THIRUVANANTHAPURAM: In an unassuming hangar near a fishing village in Kerala, efforts of more than 600 scientists over the last five years have converged to bring India one of its most extraordinary milestones in space exploration.
It was here that India's very own space shuttle dubbed the Re-usable Launch Vehicle (RLV) was conceived and nurtured by the Indian Space Research Organisation or ISRO.
The project began more than a decade ago at the Vikram Sarabhai Space Centre in Thiruvananthapuram - India's main rocket designing and fabrication laboratory.
NDTV's Science Editor Pallava Bagla was given a very rare and unique access to view first-hand the making of the futuristic spacecraft.
The 6.5 metre-long scale model of the re-usable launch vehicle weighs about 1.75 tonnes and has been made at a cost of Rs. 95 crore.
Built as a technology demonstrator, ISRO plans to test two more such prototypes before the final version which will be about six times larger at around 40 metres and will take off around 2030.
Shyam Mohan, Project Director on the RLV, says his team has spent endless hours over the years trying to make sure that all systems work perfectly.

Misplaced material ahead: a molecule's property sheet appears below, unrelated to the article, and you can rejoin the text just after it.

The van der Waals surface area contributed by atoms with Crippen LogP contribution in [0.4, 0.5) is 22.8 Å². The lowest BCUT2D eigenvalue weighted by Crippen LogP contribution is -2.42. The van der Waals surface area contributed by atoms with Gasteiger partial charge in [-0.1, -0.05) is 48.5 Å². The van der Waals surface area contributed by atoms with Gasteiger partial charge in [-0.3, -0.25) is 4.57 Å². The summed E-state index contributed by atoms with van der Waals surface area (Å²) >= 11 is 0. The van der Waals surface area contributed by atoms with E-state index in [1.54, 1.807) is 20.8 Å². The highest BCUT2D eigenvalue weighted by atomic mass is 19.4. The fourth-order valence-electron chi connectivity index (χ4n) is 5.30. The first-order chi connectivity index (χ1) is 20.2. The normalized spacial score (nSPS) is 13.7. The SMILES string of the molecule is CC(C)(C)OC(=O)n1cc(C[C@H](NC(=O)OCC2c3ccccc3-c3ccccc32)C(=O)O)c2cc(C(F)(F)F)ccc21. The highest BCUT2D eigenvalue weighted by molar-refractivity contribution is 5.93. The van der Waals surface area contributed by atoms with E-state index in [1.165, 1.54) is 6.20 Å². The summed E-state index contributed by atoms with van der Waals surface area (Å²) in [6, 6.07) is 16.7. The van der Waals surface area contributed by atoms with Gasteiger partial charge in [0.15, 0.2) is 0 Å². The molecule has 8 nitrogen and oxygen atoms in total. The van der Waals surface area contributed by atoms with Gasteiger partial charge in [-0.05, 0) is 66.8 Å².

Mr Mohan, 53, who has spent three decades at ISRO, said he was chosen to design the RLV for India 15 years ago. "It was a dream come true as making a re-usable launch vehicle is a complex and challenging task," he said.
Americans successfully flew their space shuttles 135 times until they retired it in 2011 over cost constraints and the Russians flew it only once in 1989. Now India is boldly attempting to go where other space agencies have tried but failed.
K Sivan, director of the Vikram Sarabhai Space Centre, Thiruvananthapuram, said, "These are just the first baby steps towards the big Hanuman leap."
The RLV-TD was launched from Sriharikota on the coast of the Bay of Bengal in Andhra Pradesh at 7 am today.
The spacecraft was launched atop a nine-ton solid rocket engine that has been designed to burn slowly to accommodate the vertical lifting of a winged body.
After the launch, the space shuttle will fly to an altitude of 70 kilometres and then engage in a free-gliding flight that starts with an initial velocity five times that of sound. It will then land on a stretch of water in the Bay of Bengal some 500 kilometres from Sriharikota.
On this first flight, the RLV-TD will not be recovered but the data collected will be used to improve the designs, paving the runway to the final model - one small step for ISRO, one giant leap for India.